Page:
The next morning the Sharpes took a tour of the Parliament building, and then we were off to a small village outside of Győr, where we closed another project.  In 1982 Mr. Makk took an old house with 4 rooms and provided a home for 50 people.  He then began restoring, adding on and fixing up some outbuildings to build their ‘campus.’  The Győr branch president’s wife works here and she invited us to meet these people. Again, many of their beds were old and sagging, so they received 15 beds.   These residents told us how grateful they are and how wonderful the new beds are. 

At that point, the Sharpes headed home to Germany and it was time for us to head home.  However, the day before (after missionary transfers), an elder mistakenly took an apartment key to another city with him; we picked up that key in Budapest and now needed to take it to Pécs, an hour or so south of Kaposvár so the elders could get into their apartment.

Elders Winkel (Manti), Martineau (Santa Clara), Parkinson (Boise), and King (Orem).
We covered a lot of ground this week, missed our weekly home evening, young single adults, district meeting and missionary transfers.   We will miss a couple of our good elders who were transferred, but we received two new ones – Elder Parkinson, whose mother and family was in our Oak Hills Ward (Provo) years ago and whose aunt is my current Relief Society president and Elder Winkel, who aunt and uncle are friends of ours.   It’s a small world.  So we look forward to working with them.  

Because the satellite broadcast of General Conference at the branch house was in Hungarian, we and the elders watched the sessions on the computer at our apartment.   Again, what a magnificent conference!   And the temples announced; what a blessing to those saints.   It’s time to pray for a temple in Hungary.  These saints have to travel 16 hours by train to Germany, and right now their Freiburg Temple is closed until next year.   Yes, we need some more baptisms and strength; we are praying for that also.

Oh, last week when our branch president (who has been a member almost a year and a half) was announcing General Conference and saying how much he looks forward to hearing from prophets and apostles, he mentioned a couple of names of his favorites, and then said, “. . .and Elder Holland.  When the devil goes to bed at night, he checks under his bed to make sure Elder Holland is not there!” Elder Holland is a master wordsmith and speaker, and he really could intimidate the devil!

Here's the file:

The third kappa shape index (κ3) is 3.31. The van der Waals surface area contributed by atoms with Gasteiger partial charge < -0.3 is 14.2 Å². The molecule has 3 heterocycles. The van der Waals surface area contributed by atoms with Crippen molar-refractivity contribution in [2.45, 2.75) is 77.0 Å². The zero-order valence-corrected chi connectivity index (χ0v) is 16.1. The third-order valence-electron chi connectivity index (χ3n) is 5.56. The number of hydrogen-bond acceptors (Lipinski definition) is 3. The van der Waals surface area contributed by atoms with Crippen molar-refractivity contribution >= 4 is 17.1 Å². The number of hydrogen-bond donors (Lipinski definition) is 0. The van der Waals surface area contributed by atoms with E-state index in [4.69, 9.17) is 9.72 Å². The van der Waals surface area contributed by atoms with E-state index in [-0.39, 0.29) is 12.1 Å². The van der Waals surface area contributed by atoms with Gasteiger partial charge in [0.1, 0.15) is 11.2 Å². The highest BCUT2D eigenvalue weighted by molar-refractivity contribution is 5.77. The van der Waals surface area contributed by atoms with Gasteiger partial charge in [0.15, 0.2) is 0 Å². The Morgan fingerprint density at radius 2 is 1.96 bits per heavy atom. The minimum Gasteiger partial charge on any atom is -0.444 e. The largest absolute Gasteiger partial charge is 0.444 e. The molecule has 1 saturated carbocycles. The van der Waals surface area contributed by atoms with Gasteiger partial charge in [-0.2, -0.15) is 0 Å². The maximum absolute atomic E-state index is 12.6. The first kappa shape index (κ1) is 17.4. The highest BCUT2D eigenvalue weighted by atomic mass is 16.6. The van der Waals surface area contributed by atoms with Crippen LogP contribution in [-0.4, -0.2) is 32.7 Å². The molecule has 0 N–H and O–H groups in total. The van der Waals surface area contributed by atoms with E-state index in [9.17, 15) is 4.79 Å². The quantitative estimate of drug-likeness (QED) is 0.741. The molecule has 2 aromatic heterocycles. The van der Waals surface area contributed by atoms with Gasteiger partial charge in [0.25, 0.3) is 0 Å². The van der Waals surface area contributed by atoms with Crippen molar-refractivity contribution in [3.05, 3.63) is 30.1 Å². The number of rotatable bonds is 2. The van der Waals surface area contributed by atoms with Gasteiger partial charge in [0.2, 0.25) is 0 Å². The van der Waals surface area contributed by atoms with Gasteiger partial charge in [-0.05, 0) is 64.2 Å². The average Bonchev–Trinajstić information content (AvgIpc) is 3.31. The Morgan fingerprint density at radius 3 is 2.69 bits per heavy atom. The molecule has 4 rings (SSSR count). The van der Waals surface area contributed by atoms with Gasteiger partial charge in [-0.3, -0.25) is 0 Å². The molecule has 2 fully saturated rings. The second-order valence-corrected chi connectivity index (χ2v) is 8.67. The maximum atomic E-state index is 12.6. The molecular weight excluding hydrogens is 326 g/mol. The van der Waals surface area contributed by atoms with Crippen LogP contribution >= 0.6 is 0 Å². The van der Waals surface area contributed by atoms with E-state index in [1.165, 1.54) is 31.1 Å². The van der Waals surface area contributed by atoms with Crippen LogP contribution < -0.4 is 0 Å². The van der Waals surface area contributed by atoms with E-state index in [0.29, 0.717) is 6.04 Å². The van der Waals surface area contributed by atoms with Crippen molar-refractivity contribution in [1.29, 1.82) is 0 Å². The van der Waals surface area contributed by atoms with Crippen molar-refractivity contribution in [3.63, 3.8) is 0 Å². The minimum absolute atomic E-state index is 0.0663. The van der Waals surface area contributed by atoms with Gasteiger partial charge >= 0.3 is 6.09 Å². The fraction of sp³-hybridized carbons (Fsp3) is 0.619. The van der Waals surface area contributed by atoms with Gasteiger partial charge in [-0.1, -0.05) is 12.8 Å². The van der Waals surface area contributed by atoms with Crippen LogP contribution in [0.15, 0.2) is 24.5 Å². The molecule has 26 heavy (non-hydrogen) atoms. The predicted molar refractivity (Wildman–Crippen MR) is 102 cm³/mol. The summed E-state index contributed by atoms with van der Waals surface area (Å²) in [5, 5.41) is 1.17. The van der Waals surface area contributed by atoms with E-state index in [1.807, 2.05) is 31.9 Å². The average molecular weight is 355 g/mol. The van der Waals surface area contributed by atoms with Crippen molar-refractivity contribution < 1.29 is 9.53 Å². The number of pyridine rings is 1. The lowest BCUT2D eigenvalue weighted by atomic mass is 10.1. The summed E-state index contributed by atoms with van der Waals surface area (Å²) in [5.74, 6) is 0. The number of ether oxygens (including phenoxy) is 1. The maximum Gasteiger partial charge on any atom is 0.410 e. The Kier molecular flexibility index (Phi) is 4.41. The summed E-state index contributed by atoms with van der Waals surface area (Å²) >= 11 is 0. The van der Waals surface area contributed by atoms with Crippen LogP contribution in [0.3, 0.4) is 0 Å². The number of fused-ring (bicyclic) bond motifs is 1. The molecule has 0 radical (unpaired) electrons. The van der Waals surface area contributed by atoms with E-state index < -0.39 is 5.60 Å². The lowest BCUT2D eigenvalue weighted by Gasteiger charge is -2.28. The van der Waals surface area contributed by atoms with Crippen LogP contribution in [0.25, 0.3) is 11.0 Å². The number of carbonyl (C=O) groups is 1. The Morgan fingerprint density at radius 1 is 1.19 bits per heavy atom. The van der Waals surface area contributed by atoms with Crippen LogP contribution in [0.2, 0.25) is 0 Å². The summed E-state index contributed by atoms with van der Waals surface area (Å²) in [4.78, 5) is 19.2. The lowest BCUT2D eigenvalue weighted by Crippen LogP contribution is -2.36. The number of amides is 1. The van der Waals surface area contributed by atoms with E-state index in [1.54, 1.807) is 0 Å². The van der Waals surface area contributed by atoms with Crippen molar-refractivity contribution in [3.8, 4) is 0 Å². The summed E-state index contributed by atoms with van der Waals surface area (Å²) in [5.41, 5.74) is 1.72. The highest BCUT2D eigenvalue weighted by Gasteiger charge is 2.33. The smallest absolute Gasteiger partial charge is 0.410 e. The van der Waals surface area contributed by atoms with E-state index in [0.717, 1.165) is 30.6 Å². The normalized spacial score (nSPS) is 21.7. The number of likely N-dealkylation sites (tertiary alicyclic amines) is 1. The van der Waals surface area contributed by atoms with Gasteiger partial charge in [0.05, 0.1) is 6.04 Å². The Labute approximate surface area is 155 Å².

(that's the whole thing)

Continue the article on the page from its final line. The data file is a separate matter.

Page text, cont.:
We continue to be very blessed and acknowledge the Lord’s hands in our daily lives. We know that we have received of the enabling power of the Atonement many times with help and power beyond our own to accomplish His work which we are privileged to be doing in Hungary.  


  1. Great post! It is so interesting to see the variety of projects you are involved in. So much behind the scenes service that most of us have no idea about. I loved seeing the castle! And I want to try one of those chimney cakes! I had no idea about the Hungarian influence in the film industry. Fascinating. Keep up the great work! Love from the Lisonbees in Brazil.

  2. Whew! That is quite a report. Sounds like you will be busy right up to the end. Do I understand correctly that your projects all have to be closed before you leave?

    I hope you have learned how to make chimney cakes for us. Expectations are high, you know.

    Enjoy your week.



  3. Lots of interesting facts about Hungary I didn't know. You have done so many worthwhile projects while you've been there. Its too bad no one is coming to replace you! Glad you've been able to see some of the countryside & tourist spots in between your projects. Hopefully you've learned to cook a few Hungarian dishes. These next three months are going to fly by!!

  4. Hi! I was wondering, if I give you credit, if I could share your picture of the 10 story buildings on my son's blog about his mission that I'm updating while he's gone.

    Deborah Bunker